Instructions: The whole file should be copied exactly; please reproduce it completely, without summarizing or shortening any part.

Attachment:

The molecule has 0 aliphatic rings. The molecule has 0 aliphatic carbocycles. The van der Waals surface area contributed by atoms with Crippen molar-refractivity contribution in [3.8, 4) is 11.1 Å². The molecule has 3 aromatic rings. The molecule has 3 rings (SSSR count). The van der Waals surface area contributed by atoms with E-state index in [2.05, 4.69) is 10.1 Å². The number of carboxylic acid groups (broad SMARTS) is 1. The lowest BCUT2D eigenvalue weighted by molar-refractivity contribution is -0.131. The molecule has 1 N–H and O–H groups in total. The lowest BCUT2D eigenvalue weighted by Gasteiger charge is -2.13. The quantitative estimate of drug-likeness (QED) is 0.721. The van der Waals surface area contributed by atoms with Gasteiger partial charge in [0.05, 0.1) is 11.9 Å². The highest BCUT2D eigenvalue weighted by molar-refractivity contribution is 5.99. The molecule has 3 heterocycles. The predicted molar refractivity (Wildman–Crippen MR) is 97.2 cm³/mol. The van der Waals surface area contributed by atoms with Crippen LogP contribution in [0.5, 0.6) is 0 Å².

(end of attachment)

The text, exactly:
The molecule has 0 aliphatic rings. The molecule has 0 aliphatic carbocycles. The van der Waals surface area contributed by atoms with Crippen molar-refractivity contribution in [3.8, 4) is 11.1 Å². The molecule has 3 aromatic rings. The molecule has 3 rings (SSSR count). The van der Waals surface area contributed by atoms with E-state index in [2.05, 4.69) is 10.1 Å². The number of carboxylic acid groups (broad SMARTS) is 1. The lowest BCUT2D eigenvalue weighted by molar-refractivity contribution is -0.131. The molecule has 1 N–H and O–H groups in total. The lowest BCUT2D eigenvalue weighted by Gasteiger charge is -2.13. The quantitative estimate of drug-likeness (QED) is 0.721. The van der Waals surface area contributed by atoms with Gasteiger partial charge in [0.05, 0.1) is 11.9 Å². The highest BCUT2D eigenvalue weighted by molar-refractivity contribution is 5.99. The molecule has 3 heterocycles. The predicted molar refractivity (Wildman–Crippen MR) is 97.2 cm³/mol. The van der Waals surface area contributed by atoms with Crippen LogP contribution in [0.5, 0.6) is 0 Å².